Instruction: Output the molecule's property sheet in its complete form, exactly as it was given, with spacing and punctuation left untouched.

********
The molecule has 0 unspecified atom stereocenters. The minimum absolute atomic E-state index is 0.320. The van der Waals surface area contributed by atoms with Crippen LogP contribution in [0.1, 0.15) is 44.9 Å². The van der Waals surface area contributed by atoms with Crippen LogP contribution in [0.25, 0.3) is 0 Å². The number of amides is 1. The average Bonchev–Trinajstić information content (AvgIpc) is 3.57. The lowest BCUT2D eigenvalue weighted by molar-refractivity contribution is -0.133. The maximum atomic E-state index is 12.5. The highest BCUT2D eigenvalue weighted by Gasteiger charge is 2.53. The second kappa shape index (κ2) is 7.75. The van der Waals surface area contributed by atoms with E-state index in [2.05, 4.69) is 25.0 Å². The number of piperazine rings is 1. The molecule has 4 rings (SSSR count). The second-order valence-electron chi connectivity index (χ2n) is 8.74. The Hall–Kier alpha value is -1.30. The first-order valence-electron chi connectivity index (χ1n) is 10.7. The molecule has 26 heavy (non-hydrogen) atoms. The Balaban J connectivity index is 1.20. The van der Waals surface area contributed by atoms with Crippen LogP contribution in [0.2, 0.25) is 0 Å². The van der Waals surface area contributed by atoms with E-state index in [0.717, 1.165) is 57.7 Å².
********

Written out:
The molecule has 0 unspecified atom stereocenters. The minimum absolute atomic E-state index is 0.320. The van der Waals surface area contributed by atoms with Crippen LogP contribution in [0.1, 0.15) is 44.9 Å². The van der Waals surface area contributed by atoms with Crippen LogP contribution in [0.25, 0.3) is 0 Å². The number of amides is 1. The average Bonchev–Trinajstić information content (AvgIpc) is 3.57. The lowest BCUT2D eigenvalue weighted by molar-refractivity contribution is -0.133. The maximum atomic E-state index is 12.5. The highest BCUT2D eigenvalue weighted by Gasteiger charge is 2.53. The second kappa shape index (κ2) is 7.75. The van der Waals surface area contributed by atoms with E-state index in [2.05, 4.69) is 25.0 Å². The number of piperazine rings is 1. The molecule has 4 rings (SSSR count). The second-order valence-electron chi connectivity index (χ2n) is 8.74. The Hall–Kier alpha value is -1.30. The first-order valence-electron chi connectivity index (χ1n) is 10.7. The molecule has 26 heavy (non-hydrogen) atoms. The Balaban J connectivity index is 1.20. The van der Waals surface area contributed by atoms with Crippen LogP contribution in [0.2, 0.25) is 0 Å². The van der Waals surface area contributed by atoms with E-state index in [0.717, 1.165) is 57.7 Å².